The U.S. mid-cap financials held up very well in 2022, in what was a very difficult year for the global financials. Risks that had not been seen for decades – like inflation – have returned, and the market’s fears that rising central bank rates could trigger a recession remain high. This has resulted in significant compression in price-to-earnings multiples as the market anticipates clouds ahead.

Yet, despite these clouds, in 2022, the Hamilton U.S. Mid/Small-Cap Financials ETF (HUM, HUM.U) was the top performing U.S. financials ETF in Canada – again[1]. Two years ago – in 2021 – HUM was the top performing financials ETF in Canada – foreign or domestic[2]. Since inception HUM is 10% ahead of the next best performing U.S. financials ETF in Canada with an annualized return of 21.6%[3]. Over the same period, HUM.U (the same fund denominated in US$), outperformed the largest U.S. financials ETFs on a total return basis including XLF (~5.9%), VFH (~7.2%), KBE (~1.9%), and IAT (~6.4%)[4]. For more information, see our insight “HUM – Top Performing U.S. Financials ETF in Canada – Again (January 6, 2022).

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As the rate cycle matures and the economic cycle advances, investors will inevitably look forward to these storm clouds receding. This should create opportunities for stocks poised to show improvement from earnings growth and valuations. In our view, the U.S. mid-cap financials fall within this category.

As we discuss in detail below, in our opinion, HUM looks attractive for four key reasons: (i) attractive absolute and relative valuations, (ii) long-term outperformance of the category bodes well for the future, (iii) high-growth geographic footprint supports revenue growth and, over time (iv) a likely resurgence in M&A activity.

Reason #1: Mid-Cap Financials are Very Inexpensive (both Absolutely and Relatively)  

The U.S. mid-cap financials are very inexpensive on both an absolute and relative basis, suggesting potential upside in the form of multiple expansion. Looking at the graph below, the S&P 400 Financials (S4FINL), which is the index of mid-cap financials within the S&P, is currently trading at 10.0x next year’s earnings[5]. On an absolute basis, this is materially lower than its 20-year average of 14.4x.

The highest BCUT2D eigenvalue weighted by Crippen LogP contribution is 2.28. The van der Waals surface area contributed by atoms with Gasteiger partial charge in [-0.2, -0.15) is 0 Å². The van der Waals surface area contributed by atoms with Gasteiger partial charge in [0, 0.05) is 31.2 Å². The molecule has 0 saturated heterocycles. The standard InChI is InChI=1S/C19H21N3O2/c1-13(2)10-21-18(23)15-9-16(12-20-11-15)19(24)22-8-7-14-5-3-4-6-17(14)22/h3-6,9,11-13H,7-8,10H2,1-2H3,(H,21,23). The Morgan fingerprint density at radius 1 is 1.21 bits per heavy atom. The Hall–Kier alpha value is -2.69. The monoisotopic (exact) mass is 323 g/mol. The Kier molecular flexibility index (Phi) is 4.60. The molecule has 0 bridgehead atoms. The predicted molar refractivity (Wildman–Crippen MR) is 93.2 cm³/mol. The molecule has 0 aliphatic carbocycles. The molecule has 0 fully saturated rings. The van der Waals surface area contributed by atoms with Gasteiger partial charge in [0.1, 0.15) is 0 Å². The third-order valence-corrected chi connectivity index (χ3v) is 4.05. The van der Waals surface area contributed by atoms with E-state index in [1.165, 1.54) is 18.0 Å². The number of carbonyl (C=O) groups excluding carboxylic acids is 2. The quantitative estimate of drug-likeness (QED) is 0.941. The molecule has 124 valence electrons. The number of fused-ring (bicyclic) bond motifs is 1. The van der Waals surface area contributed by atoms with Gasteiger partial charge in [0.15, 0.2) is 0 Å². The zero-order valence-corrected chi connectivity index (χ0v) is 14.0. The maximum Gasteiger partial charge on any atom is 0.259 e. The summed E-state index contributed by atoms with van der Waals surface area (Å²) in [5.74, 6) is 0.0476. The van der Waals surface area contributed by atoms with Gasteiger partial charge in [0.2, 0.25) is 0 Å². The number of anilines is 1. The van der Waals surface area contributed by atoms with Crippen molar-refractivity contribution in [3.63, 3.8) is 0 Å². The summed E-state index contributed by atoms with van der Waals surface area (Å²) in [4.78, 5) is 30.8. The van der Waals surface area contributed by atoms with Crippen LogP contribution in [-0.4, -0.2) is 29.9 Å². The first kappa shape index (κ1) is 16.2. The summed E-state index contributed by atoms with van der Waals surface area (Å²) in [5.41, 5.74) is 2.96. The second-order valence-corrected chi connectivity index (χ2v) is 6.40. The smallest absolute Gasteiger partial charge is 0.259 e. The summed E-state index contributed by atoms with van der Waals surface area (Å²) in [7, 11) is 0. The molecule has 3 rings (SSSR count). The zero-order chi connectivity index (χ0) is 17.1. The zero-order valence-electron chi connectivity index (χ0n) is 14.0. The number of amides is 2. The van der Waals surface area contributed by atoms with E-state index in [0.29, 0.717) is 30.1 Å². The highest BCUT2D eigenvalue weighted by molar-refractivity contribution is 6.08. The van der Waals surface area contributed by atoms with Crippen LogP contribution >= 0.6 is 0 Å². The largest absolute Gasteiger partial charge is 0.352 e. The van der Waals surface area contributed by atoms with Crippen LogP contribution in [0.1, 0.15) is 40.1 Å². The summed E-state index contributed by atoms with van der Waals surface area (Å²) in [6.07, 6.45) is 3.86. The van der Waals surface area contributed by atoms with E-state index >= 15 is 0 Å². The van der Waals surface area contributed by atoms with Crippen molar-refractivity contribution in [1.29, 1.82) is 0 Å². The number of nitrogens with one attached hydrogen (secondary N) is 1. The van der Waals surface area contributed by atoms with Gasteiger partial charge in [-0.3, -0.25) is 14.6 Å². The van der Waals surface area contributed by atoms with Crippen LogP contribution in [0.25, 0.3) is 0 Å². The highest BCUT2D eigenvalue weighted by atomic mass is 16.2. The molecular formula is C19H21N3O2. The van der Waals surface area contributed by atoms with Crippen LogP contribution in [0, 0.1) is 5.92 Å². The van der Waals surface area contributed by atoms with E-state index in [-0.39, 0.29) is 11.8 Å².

The U.S. mid-cap financials are also inexpensive relative to the S&P 500 and are currently trading at a much lower P/E relative to the S&P 500 than they have for most of the past ten years (see chart). And the difference is highly material, with the relative P/E at ~58% versus an average of 90% and a peak of 150%.

Reason #2: Mid-Cap Financials have Significant Long-Term Outperformance versus their Large-Cap Peers

The U.S. mid-cap financials have a strong performance history relative to their large-cap peers over the last 20 years (see chart below). Consistent with this relative performance, since inception, the Hamilton U.S. Mid/Small-Cap Financials ETF (HUM) is up ~21.6% (annualized) and HUM.U has outperformed the large-cap financials (S5FINL) by ~1.7% (annualized)[6].

What are the reasons for this long-term outperformance? In general, the U.S. mid and small cap financials have outperformed their large-cap peers for three major reasons. First, the category has benefited from secular consolidation, a powerful trend which began in the 1980s (more on this below). Over time, ongoing consolidation has continued to create efficiencies that have supported earnings growth and shareholder value (including merger premiums). Second, the category is generally less risky, as the mid-caps have simpler business models and strategies. Over time, their large-cap peers, which are often in “riskier” businesses/geographies have experienced value destruction from either their capital markets/trading operations and/or their foreign platforms.

Third, regulatory risk for the large-caps has increased significantly, while the regulators generally favour the mid-caps. For the large-caps, this has resulted in higher capital requirements, stricter oversight, and/or risk-management obligations, which has often been followed by large fines and/or regulatory sanctions. Going forward, the large-caps are likely more exposed than their mid-cap peers to the widespread uncertainty about the global outlook, war in Ukraine, an energy shortage in Europe and COVID (and geopolitical) uncertainty in China.

Reason #3: Exposure to Higher Growth States Should Support Higher Revenue Growth

Geography matters when it comes to investing in financial services companies, as population growth supports GDP growth, which in turn drives revenue growth. Within the United States, there are many distinct regions that have large differences in population and GDP growth. For this reason, HUM has disproportionate exposure to higher growth states.

The chart below, using data from the U.S. Census Bureau, highlights the robust trends for internal migration and movers from abroad to the West and particularly the South. Negative trends for net internal migration are evident for both Northeast and Midwest. This has implications for the economic growth of all these regions.